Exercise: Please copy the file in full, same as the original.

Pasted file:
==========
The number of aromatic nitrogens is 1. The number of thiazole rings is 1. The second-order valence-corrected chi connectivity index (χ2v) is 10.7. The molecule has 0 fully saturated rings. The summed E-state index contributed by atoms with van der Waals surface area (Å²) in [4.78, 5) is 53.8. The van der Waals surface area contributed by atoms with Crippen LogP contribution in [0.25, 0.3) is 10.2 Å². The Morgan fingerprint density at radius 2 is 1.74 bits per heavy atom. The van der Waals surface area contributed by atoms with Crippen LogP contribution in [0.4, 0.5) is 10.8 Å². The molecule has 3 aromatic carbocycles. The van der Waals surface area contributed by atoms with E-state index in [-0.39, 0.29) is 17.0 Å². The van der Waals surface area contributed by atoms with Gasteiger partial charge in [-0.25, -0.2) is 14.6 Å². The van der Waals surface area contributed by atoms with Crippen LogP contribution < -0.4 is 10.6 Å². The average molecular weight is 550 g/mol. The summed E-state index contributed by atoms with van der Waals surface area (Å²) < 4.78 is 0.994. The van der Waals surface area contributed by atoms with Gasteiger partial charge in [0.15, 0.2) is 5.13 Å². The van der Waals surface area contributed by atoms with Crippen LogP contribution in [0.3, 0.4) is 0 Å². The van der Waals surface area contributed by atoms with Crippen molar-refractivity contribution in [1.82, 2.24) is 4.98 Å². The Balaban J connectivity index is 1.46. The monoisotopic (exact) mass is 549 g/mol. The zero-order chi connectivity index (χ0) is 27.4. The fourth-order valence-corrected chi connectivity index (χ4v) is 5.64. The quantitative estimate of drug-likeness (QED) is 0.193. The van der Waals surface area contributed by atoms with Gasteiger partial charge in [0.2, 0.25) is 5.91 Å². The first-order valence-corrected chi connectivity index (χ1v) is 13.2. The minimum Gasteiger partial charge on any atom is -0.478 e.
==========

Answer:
The number of aromatic nitrogens is 1. The number of thiazole rings is 1. The second-order valence-corrected chi connectivity index (χ2v) is 10.7. The molecule has 0 fully saturated rings. The summed E-state index contributed by atoms with van der Waals surface area (Å²) in [4.78, 5) is 53.8. The van der Waals surface area contributed by atoms with Crippen LogP contribution in [0.25, 0.3) is 10.2 Å². The Morgan fingerprint density at radius 2 is 1.74 bits per heavy atom. The van der Waals surface area contributed by atoms with Crippen LogP contribution in [0.4, 0.5) is 10.8 Å². The molecule has 3 aromatic carbocycles. The van der Waals surface area contributed by atoms with E-state index in [-0.39, 0.29) is 17.0 Å². The van der Waals surface area contributed by atoms with Gasteiger partial charge in [-0.25, -0.2) is 14.6 Å². The van der Waals surface area contributed by atoms with Crippen LogP contribution < -0.4 is 10.6 Å². The average molecular weight is 550 g/mol. The summed E-state index contributed by atoms with van der Waals surface area (Å²) < 4.78 is 0.994. The van der Waals surface area contributed by atoms with Gasteiger partial charge in [0.15, 0.2) is 5.13 Å². The van der Waals surface area contributed by atoms with Crippen LogP contribution in [0.3, 0.4) is 0 Å². The van der Waals surface area contributed by atoms with Crippen molar-refractivity contribution in [1.82, 2.24) is 4.98 Å². The Balaban J connectivity index is 1.46. The monoisotopic (exact) mass is 549 g/mol. The zero-order chi connectivity index (χ0) is 27.4. The fourth-order valence-corrected chi connectivity index (χ4v) is 5.64. The quantitative estimate of drug-likeness (QED) is 0.193. The van der Waals surface area contributed by atoms with Gasteiger partial charge in [0.2, 0.25) is 5.91 Å². The first-order valence-corrected chi connectivity index (χ1v) is 13.2. The minimum Gasteiger partial charge on any atom is -0.478 e.